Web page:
SAN FRANCISCO, March 21, 2010 - With stomach irritation preventing almost 2 out of every 10 people from enjoying coffee, scientists today reported discovery of several substances that may be among the culprits responsible for brewing up heartburn and stomach pain in every cup.
Their report, presented here at the 239th National Meeting of the American Chemical Society, included the counter-intuitive finding that espresso, French roast, and other dark-roasted coffee may be easier on the tummy because these roasts contain a substance that tells the stomach to reduce production of acid.
The research could lead to a new generation of stomach-friendly brews with the rich taste and aroma of regular coffee, the scientists said.
The processes used to produce stomach-friendly coffee also can reduce the amount of healthful substances in the coffee, including some that scientists have linked to benefits such as protection against diabetes and heart disease, say Veronika Somoza, Ph.D. from the University of Vienna in Austria. In addition, the processing can affect the robust taste and smell of coffee.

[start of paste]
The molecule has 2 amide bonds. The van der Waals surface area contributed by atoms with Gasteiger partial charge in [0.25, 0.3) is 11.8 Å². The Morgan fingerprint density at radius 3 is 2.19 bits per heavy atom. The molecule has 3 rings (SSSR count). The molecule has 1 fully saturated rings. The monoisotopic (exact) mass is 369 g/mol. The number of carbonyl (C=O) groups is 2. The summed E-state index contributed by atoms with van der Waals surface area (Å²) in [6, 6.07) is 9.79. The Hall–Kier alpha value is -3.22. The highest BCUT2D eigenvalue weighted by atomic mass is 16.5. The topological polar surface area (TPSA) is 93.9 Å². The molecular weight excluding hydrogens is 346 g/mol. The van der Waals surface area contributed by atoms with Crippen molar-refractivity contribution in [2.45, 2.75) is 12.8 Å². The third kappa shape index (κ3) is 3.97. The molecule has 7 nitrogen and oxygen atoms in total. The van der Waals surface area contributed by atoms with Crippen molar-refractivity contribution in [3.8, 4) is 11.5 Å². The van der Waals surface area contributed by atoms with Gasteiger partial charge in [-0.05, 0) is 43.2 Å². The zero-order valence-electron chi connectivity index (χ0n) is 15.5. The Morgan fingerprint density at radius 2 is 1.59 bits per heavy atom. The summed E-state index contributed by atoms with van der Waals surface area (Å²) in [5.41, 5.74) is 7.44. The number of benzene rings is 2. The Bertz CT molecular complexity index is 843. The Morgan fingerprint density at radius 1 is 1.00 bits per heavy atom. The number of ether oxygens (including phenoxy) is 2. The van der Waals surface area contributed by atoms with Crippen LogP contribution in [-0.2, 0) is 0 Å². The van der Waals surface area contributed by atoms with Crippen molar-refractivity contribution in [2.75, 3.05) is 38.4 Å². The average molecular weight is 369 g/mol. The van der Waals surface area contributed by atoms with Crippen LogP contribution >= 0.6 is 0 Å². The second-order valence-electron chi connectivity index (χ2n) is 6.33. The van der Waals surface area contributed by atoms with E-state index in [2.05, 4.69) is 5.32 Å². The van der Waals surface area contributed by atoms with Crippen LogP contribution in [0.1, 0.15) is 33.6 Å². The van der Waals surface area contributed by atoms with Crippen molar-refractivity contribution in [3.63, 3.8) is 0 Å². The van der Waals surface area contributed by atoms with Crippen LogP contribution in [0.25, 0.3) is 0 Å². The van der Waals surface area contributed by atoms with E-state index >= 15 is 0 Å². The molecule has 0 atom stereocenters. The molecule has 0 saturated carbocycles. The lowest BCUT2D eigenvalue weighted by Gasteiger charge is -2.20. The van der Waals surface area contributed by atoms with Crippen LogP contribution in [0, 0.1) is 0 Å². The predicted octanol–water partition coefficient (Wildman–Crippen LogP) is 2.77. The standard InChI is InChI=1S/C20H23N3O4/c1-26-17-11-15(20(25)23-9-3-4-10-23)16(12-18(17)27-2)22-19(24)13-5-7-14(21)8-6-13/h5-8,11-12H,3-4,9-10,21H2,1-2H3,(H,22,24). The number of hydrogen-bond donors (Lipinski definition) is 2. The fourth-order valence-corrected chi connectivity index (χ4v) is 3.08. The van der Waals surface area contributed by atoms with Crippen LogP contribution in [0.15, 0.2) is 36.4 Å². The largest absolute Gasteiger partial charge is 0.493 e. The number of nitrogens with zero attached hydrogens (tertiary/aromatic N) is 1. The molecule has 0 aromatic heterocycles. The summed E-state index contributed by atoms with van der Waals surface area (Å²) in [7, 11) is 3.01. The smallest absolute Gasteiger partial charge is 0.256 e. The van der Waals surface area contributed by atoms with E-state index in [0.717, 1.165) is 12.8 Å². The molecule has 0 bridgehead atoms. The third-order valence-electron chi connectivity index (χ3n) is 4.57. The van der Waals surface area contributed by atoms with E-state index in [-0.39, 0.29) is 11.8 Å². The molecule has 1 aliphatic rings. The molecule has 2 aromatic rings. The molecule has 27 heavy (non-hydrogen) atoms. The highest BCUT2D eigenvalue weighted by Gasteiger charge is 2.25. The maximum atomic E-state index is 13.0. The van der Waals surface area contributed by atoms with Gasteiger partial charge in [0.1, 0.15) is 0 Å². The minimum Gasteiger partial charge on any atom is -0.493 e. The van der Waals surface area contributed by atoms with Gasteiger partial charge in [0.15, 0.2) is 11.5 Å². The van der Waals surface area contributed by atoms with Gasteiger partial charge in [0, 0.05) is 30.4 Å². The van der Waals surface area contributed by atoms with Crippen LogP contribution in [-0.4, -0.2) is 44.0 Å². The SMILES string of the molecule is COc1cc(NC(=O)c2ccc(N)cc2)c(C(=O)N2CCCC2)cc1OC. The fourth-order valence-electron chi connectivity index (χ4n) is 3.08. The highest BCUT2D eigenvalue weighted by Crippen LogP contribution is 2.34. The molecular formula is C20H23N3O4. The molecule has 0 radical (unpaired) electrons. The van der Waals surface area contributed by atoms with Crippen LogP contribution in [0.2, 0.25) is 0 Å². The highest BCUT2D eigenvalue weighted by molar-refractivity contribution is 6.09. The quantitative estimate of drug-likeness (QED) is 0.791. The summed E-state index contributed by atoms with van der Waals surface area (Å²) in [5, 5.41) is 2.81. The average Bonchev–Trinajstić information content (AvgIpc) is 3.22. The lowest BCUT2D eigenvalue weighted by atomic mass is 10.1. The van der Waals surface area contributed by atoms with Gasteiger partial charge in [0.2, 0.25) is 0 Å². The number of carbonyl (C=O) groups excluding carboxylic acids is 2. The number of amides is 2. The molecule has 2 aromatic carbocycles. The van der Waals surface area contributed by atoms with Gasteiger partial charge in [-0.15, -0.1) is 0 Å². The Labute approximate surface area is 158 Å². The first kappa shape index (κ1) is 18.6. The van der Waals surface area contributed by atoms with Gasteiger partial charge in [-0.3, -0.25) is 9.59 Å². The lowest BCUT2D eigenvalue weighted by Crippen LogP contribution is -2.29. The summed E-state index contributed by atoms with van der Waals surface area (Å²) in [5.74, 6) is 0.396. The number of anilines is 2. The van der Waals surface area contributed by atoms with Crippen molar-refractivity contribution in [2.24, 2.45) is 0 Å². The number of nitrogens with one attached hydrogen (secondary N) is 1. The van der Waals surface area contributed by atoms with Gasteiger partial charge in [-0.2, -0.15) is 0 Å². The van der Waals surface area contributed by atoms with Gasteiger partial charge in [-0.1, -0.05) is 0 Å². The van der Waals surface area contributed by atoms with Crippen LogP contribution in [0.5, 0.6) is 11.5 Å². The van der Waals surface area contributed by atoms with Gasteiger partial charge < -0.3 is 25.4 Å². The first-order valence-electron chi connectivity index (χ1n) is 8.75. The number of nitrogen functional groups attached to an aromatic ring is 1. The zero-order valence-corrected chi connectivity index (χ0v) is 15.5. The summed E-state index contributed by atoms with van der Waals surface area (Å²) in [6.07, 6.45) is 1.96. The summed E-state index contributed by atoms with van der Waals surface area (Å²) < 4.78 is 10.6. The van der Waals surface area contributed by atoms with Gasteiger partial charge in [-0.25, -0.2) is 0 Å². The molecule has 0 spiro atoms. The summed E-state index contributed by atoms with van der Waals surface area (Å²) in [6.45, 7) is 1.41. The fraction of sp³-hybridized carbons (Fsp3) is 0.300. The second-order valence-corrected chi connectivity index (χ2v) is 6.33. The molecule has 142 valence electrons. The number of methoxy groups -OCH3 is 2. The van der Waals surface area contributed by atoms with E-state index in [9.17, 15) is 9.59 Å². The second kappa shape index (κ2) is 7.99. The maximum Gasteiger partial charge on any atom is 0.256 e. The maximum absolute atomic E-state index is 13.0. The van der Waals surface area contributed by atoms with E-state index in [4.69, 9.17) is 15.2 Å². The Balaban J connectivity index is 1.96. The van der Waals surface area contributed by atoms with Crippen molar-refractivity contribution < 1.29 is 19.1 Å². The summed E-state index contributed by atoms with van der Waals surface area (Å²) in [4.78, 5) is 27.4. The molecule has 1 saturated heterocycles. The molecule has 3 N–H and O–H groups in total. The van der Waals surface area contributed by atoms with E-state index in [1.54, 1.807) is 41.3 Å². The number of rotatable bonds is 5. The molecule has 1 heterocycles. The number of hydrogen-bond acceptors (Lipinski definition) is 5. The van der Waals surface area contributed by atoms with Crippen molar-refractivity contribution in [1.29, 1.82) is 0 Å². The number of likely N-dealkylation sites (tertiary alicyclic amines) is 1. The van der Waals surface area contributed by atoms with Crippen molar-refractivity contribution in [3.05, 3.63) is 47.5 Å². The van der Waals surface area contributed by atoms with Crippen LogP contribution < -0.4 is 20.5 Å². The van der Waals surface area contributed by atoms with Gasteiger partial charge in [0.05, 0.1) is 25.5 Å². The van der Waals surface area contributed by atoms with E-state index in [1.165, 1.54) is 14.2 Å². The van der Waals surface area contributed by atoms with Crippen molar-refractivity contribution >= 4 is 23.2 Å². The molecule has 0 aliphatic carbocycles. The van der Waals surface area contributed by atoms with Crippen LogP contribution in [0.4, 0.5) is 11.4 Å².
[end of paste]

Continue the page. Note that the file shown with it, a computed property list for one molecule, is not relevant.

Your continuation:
In their research, it was found that caffeine, catechols and N-alkanoly-5-hydroxytryptamides are the components which stimulate molecular mechanisms of stomach acid secretion in human stomach cells. Most of them are indeed removed by steam or solvent treatment of the raw coffee bean. It was found that there's no single, key irritant. However, a mixture of compounds seem to cause the irritant effect of coffee.
The scientists unexpectedly found that one of the coffee components, N-methylpyridium (NMP), seems to block the ability of the stomach cells to produce hydrochloric acid and could provide a way to reduce or avoid stomach irritation. Since NMP is generated only upon roasting and not found in raw coffee beans, darker-roasted coffees contain higher amounts of this stomach-friendly coffee ingredient.
The scientists are testing different varieties of raw coffee beans and different roasting methods in an effort to boost NMP levels to make a better stomach-friendly coffee. They hope to test the new brew in human volunteers later in 2010.